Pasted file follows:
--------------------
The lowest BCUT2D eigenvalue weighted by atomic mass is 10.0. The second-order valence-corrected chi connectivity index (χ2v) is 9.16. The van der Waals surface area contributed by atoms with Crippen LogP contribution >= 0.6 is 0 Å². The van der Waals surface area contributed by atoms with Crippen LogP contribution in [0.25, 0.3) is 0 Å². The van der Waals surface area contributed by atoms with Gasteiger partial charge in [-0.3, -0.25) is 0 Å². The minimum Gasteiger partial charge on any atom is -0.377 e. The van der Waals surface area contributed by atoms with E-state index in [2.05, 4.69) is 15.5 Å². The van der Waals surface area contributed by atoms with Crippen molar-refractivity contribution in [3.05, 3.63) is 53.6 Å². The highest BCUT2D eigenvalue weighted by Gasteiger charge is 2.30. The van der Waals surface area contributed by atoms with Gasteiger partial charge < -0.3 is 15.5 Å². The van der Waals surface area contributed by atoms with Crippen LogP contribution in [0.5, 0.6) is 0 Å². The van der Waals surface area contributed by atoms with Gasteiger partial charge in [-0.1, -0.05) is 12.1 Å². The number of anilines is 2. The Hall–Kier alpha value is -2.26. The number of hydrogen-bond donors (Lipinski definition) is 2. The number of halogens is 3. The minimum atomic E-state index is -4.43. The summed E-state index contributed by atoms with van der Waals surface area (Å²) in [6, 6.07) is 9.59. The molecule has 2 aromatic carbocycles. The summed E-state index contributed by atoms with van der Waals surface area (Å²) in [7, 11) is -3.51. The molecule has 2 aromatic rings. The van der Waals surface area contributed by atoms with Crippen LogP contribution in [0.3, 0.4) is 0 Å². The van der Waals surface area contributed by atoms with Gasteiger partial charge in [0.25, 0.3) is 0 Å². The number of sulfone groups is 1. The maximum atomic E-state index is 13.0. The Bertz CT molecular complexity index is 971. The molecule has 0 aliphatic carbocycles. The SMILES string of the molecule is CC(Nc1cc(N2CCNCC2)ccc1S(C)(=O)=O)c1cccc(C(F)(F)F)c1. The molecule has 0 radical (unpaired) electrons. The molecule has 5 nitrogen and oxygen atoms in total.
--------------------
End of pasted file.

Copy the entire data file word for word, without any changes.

The lowest BCUT2D eigenvalue weighted by atomic mass is 10.0. The second-order valence-corrected chi connectivity index (χ2v) is 9.16. The van der Waals surface area contributed by atoms with Crippen LogP contribution >= 0.6 is 0 Å². The van der Waals surface area contributed by atoms with Crippen LogP contribution in [0.25, 0.3) is 0 Å². The van der Waals surface area contributed by atoms with Gasteiger partial charge in [-0.3, -0.25) is 0 Å². The minimum Gasteiger partial charge on any atom is -0.377 e. The van der Waals surface area contributed by atoms with E-state index in [2.05, 4.69) is 15.5 Å². The van der Waals surface area contributed by atoms with Crippen molar-refractivity contribution in [3.05, 3.63) is 53.6 Å². The highest BCUT2D eigenvalue weighted by Gasteiger charge is 2.30. The van der Waals surface area contributed by atoms with Gasteiger partial charge < -0.3 is 15.5 Å². The van der Waals surface area contributed by atoms with Crippen LogP contribution in [0.5, 0.6) is 0 Å². The van der Waals surface area contributed by atoms with Gasteiger partial charge in [-0.1, -0.05) is 12.1 Å². The number of anilines is 2. The Hall–Kier alpha value is -2.26. The number of hydrogen-bond donors (Lipinski definition) is 2. The number of halogens is 3. The minimum atomic E-state index is -4.43. The summed E-state index contributed by atoms with van der Waals surface area (Å²) in [6, 6.07) is 9.59. The molecule has 2 aromatic carbocycles. The summed E-state index contributed by atoms with van der Waals surface area (Å²) in [7, 11) is -3.51. The molecule has 2 aromatic rings. The van der Waals surface area contributed by atoms with Crippen LogP contribution in [0.3, 0.4) is 0 Å². The van der Waals surface area contributed by atoms with Gasteiger partial charge in [0.25, 0.3) is 0 Å². The number of sulfone groups is 1. The maximum atomic E-state index is 13.0. The Bertz CT molecular complexity index is 971. The molecule has 0 aliphatic carbocycles. The SMILES string of the molecule is CC(Nc1cc(N2CCNCC2)ccc1S(C)(=O)=O)c1cccc(C(F)(F)F)c1. The molecule has 0 radical (unpaired) electrons. The molecule has 5 nitrogen and oxygen atoms in total.